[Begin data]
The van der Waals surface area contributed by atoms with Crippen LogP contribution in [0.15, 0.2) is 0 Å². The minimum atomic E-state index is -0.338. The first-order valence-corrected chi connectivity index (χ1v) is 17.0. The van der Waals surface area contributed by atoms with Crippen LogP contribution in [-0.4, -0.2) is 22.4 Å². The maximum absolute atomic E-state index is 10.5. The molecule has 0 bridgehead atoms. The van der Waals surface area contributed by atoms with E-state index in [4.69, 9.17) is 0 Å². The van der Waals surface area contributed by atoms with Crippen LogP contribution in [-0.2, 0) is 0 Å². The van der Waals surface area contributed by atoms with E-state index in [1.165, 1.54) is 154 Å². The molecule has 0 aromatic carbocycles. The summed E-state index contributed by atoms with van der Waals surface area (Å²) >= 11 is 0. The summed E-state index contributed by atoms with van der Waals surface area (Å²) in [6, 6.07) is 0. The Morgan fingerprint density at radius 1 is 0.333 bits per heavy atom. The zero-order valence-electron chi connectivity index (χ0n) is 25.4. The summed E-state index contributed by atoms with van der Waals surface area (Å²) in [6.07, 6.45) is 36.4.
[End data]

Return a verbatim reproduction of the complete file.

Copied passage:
The van der Waals surface area contributed by atoms with Crippen LogP contribution in [0.15, 0.2) is 0 Å². The minimum atomic E-state index is -0.338. The first-order valence-corrected chi connectivity index (χ1v) is 17.0. The van der Waals surface area contributed by atoms with Crippen LogP contribution in [-0.4, -0.2) is 22.4 Å². The maximum absolute atomic E-state index is 10.5. The molecule has 0 bridgehead atoms. The van der Waals surface area contributed by atoms with E-state index in [4.69, 9.17) is 0 Å². The van der Waals surface area contributed by atoms with Crippen LogP contribution in [-0.2, 0) is 0 Å². The van der Waals surface area contributed by atoms with E-state index in [1.165, 1.54) is 154 Å². The molecule has 0 aromatic carbocycles. The summed E-state index contributed by atoms with van der Waals surface area (Å²) >= 11 is 0. The summed E-state index contributed by atoms with van der Waals surface area (Å²) in [6, 6.07) is 0. The Morgan fingerprint density at radius 1 is 0.333 bits per heavy atom. The zero-order valence-electron chi connectivity index (χ0n) is 25.4. The summed E-state index contributed by atoms with van der Waals surface area (Å²) in [6.07, 6.45) is 36.4.